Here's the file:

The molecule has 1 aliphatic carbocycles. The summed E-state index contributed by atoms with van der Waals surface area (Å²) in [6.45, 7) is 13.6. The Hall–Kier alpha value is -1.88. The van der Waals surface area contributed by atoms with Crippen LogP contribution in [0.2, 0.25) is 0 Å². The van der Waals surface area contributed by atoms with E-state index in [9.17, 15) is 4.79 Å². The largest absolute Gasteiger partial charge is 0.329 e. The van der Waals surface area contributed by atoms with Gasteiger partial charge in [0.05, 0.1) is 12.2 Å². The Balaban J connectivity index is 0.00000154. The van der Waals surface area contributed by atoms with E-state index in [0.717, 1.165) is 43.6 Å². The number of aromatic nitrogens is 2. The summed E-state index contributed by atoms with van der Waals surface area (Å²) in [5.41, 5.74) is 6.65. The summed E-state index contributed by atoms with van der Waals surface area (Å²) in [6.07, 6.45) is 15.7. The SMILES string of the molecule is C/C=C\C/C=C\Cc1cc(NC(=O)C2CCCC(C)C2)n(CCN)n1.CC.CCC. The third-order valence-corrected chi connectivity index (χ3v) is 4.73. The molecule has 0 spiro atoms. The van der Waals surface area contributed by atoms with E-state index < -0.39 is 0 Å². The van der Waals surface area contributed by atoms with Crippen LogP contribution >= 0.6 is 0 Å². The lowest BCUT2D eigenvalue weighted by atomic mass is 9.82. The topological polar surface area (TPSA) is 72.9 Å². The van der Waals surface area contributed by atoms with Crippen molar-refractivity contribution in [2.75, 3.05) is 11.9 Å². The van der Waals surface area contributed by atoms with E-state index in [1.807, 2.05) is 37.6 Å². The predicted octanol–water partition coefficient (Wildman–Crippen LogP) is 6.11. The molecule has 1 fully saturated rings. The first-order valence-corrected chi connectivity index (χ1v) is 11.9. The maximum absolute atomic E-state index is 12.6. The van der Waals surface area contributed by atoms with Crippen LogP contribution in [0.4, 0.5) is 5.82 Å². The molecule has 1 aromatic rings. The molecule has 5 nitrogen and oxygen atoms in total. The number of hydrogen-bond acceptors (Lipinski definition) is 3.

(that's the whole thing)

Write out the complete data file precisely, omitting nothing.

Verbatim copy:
The molecule has 1 aliphatic carbocycles. The summed E-state index contributed by atoms with van der Waals surface area (Å²) in [6.45, 7) is 13.6. The Hall–Kier alpha value is -1.88. The van der Waals surface area contributed by atoms with Crippen LogP contribution in [0.2, 0.25) is 0 Å². The van der Waals surface area contributed by atoms with E-state index in [9.17, 15) is 4.79 Å². The largest absolute Gasteiger partial charge is 0.329 e. The van der Waals surface area contributed by atoms with Gasteiger partial charge in [0.05, 0.1) is 12.2 Å². The Balaban J connectivity index is 0.00000154. The van der Waals surface area contributed by atoms with E-state index in [0.717, 1.165) is 43.6 Å². The number of aromatic nitrogens is 2. The summed E-state index contributed by atoms with van der Waals surface area (Å²) in [5.41, 5.74) is 6.65. The summed E-state index contributed by atoms with van der Waals surface area (Å²) in [6.07, 6.45) is 15.7. The SMILES string of the molecule is C/C=C\C/C=C\Cc1cc(NC(=O)C2CCCC(C)C2)n(CCN)n1.CC.CCC. The third-order valence-corrected chi connectivity index (χ3v) is 4.73. The molecule has 0 spiro atoms. The van der Waals surface area contributed by atoms with E-state index < -0.39 is 0 Å². The van der Waals surface area contributed by atoms with Crippen LogP contribution >= 0.6 is 0 Å². The lowest BCUT2D eigenvalue weighted by atomic mass is 9.82. The topological polar surface area (TPSA) is 72.9 Å². The van der Waals surface area contributed by atoms with Crippen molar-refractivity contribution in [2.75, 3.05) is 11.9 Å². The van der Waals surface area contributed by atoms with E-state index in [1.807, 2.05) is 37.6 Å². The predicted octanol–water partition coefficient (Wildman–Crippen LogP) is 6.11. The molecule has 1 fully saturated rings. The first-order valence-corrected chi connectivity index (χ1v) is 11.9. The maximum absolute atomic E-state index is 12.6. The van der Waals surface area contributed by atoms with Crippen LogP contribution in [0.4, 0.5) is 5.82 Å². The molecule has 1 aromatic rings. The molecule has 5 nitrogen and oxygen atoms in total. The number of hydrogen-bond acceptors (Lipinski definition) is 3.